Canada’s ethics commissioner sees need for academics to reach out

In a speech delivered to delegates and guests of the Congress of the Humanities and Social Sciences (formerly the Learneds), Canada’s ethics commissioner, Bernard Shapiro (right), spoke to the past of Congress and pondered its future. “Longevity is important,” said Shapiro. “We have clearly survived. Have we, however, succeeded?”

Shapiro delivered his remarks in a formal lecture to mark the 75th anniversary of the Congress. The lecture took place on Wednesday, May 31, in the TEL Building on York’s Keele campus.

He outlined what he saw as the three objectives of Congress, including strengthening the community of scholarship, enhancing the role of the public intellectual, and nation building. As the past president of the Canadian Federation for the Humanities and Social Sciences and the former principal and vice-chancellor of McGill University in Montreal, Shapiro spoke from the heart about what he has experienced in his leadership role within the academy and outlined his vision for its future.

Shapiro praised Congress’ role in building inter-university communities, contrasting their growth and development with that of Canadian universities. “I believe that the Learneds and now the Congress has made and is making its most valuable contribution and that is in building Canadian inter-university communities of scholarship in the humanities and social sciences.”

Seventy five years ago the concept of a transnational community was very important to the development of scholars in the disciplines of the humanities and social sciences and provided an important structure to support the rapid expansion of Canadian universities following the Second World War. “A real contribution was made historically in preparing the Canadian soil for a harvest that would be possible given the expansion of the number of scholars,” said Shapiro. “In this success, the federation played a key role.”

This strong foundation laid by such inter-university relationships has provided support for research and innovation in Canadian universities, which in turn has fueled the growth of membership in academic associations, sometimes with mixed consequences, said Shapiro,. “The fit between the interests of the associations with those of the host universities became a little less comfortable,” he said. “On one hand, the increased levels of research funding were something that both the universities and the associations wanted. On the other hand, it was a long time before the federal government funding agencies recognized and began to pay the indirect costs of sponsored research.”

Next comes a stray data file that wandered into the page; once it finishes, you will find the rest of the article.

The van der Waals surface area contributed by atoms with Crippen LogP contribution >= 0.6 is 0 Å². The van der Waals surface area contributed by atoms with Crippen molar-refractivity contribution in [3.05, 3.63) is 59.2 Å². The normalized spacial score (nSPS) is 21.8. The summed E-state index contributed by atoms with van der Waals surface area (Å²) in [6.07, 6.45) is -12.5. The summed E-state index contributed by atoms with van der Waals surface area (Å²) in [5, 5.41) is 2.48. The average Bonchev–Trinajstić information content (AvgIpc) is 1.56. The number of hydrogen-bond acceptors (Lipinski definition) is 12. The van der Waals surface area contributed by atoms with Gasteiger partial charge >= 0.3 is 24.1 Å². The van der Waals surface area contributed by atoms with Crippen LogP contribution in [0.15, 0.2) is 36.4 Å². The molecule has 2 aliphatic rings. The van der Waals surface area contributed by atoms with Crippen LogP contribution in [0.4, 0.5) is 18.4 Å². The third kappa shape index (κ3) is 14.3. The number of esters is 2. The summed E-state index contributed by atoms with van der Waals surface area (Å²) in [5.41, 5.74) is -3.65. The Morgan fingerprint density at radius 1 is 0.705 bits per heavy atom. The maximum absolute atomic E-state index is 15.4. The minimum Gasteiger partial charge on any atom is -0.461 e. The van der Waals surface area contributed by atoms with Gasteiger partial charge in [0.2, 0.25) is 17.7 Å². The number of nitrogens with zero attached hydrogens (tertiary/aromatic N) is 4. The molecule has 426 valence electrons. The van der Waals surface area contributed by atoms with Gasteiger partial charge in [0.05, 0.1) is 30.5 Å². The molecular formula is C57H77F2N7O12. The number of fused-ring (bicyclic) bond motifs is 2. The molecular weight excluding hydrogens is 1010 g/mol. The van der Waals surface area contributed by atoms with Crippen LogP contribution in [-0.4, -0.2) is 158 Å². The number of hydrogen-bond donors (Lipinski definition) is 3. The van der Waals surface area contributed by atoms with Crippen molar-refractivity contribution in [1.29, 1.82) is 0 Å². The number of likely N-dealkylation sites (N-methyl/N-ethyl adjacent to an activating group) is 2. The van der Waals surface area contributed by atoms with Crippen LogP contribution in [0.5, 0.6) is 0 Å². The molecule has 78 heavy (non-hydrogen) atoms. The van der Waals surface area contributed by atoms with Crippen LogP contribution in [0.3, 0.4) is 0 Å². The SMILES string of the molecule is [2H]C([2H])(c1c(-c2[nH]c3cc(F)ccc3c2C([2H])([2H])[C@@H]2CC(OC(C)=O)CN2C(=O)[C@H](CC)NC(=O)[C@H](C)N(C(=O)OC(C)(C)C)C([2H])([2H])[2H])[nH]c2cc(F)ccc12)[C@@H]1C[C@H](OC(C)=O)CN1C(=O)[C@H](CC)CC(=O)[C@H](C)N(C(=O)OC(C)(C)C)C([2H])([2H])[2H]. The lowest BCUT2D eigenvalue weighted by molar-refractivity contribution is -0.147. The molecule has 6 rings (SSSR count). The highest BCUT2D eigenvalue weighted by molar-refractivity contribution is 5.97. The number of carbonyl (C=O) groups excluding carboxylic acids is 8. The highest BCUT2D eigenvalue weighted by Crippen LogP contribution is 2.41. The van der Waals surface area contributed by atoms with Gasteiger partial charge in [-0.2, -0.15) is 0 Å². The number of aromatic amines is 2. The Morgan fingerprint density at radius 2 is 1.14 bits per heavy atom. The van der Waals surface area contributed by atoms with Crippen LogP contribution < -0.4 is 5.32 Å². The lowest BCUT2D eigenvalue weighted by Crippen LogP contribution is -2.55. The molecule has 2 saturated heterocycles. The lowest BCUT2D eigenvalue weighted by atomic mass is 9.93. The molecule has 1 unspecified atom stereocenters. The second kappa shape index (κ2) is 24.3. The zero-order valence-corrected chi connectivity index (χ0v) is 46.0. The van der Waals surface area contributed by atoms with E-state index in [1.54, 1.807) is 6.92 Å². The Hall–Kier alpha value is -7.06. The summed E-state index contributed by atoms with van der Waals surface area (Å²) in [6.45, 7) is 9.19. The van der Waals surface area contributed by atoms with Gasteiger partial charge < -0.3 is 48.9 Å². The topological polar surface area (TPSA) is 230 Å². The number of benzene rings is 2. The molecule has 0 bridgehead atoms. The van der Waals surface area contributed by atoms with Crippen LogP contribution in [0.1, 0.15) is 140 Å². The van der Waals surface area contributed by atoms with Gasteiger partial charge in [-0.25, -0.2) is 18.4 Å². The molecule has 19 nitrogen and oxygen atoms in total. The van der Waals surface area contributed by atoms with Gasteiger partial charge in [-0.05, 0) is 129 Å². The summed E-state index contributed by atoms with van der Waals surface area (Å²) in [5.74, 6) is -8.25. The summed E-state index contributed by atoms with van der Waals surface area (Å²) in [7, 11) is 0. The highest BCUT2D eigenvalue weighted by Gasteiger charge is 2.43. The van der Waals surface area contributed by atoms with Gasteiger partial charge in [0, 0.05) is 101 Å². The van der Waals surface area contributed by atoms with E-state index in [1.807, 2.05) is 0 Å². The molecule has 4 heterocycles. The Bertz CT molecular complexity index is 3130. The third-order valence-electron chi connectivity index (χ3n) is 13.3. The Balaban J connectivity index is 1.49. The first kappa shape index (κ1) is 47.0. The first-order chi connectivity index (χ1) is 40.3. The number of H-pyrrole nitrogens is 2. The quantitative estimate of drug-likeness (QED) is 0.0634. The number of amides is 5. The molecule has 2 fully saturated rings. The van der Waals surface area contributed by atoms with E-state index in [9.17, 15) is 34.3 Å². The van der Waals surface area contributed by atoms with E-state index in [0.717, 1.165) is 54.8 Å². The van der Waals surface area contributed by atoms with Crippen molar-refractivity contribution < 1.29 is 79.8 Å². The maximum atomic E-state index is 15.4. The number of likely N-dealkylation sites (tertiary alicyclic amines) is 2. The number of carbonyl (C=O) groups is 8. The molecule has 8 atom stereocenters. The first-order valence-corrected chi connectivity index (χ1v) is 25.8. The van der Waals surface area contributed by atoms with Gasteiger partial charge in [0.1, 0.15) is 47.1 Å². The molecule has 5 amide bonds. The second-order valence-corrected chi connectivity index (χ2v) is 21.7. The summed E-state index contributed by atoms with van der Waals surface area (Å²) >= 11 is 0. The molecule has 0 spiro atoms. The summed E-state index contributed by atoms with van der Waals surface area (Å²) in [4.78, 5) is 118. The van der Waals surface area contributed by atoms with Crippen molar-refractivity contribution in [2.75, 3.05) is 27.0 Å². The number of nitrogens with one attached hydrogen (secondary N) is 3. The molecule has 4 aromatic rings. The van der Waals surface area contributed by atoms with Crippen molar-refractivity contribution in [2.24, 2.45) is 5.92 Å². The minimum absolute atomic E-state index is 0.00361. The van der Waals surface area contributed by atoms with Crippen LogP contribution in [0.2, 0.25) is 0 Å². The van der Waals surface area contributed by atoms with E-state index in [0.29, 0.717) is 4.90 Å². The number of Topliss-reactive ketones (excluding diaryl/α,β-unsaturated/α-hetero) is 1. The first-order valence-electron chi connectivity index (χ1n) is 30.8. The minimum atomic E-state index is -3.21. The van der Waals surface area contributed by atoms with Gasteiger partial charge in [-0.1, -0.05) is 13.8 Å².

To cover the indirect costs of such research, many universities were forced to rob the provincial grants intended to support teaching and undergraduate education. At times, this resulted in monies flowing into research at the behest of the universities’ core.

The second potential contribution addressed by Shapiro examined the role of professional/academic associations in fostering the role of the scholar as a public intellectual. He described his vision of this role as: “someone who can and does actively participate in public life – someone who is an active participant not only in his or her professional life but also in the democratic life of his or her community.” This is of particular importance to the humanities and social sciences because, Shapiro said, “it illustrates the value that the social scientist and humanist have to give to the rest of us.”